The toilet facility sells for (U.S.) $500 and so far 748 of them are in use, serving more than 33,000 users. Alexander Waweru is one of the 370 informal settlement residents who have started a Fresh Life business; he has three Fresh Life facilities and this year celebrated his first anniversary as a Fresh Life Operator. “Running this business has been very fruitful,” he said, adding that he has been able to clean up his neighborhood – and especially his backyard. He has a medical condition that requires regular check-ups, and he says the extra income from his toilets helps him pay for his check-ups. He also employs his daughter Wangari as an attendant at the toilet facilities, and Wangari uses her share of the money to provide for the basic needs of her two children.

Sanivation and Sanergy are social enterprises that are bringing health, safety and hygiene where none existed. They are giving people in informal settlements an opportunity to experience dignified life in a sustainable way. With more sanitation facilities in the informal settlements, fewer children will die of diarrhea. And because the solution is based on an idea that has health and monetary benefits for the users, it is sustainable and will last much longer than initiatives by non-governmental organizations whose activities are affected by funding.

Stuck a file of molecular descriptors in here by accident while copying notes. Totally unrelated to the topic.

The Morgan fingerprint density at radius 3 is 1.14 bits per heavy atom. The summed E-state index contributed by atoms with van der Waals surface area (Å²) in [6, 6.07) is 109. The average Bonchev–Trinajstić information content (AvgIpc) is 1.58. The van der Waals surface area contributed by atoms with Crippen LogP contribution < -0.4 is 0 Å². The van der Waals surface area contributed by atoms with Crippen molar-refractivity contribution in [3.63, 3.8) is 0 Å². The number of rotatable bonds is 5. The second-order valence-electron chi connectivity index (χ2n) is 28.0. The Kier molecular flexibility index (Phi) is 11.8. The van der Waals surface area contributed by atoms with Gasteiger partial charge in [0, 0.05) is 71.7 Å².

Indeed, the world is now a better place due to the social enterprises that are being born each day. There’s no doubt that social enterprises are what developing countries need to grow and also solve many of the basic problems related to health, education and unemployment that their citizens face.


Esther Kahinga is the communication and knowledge management officer at the Kenya Climate Innovation Center.

Agriculture, Environment, Health Care
poverty alleviation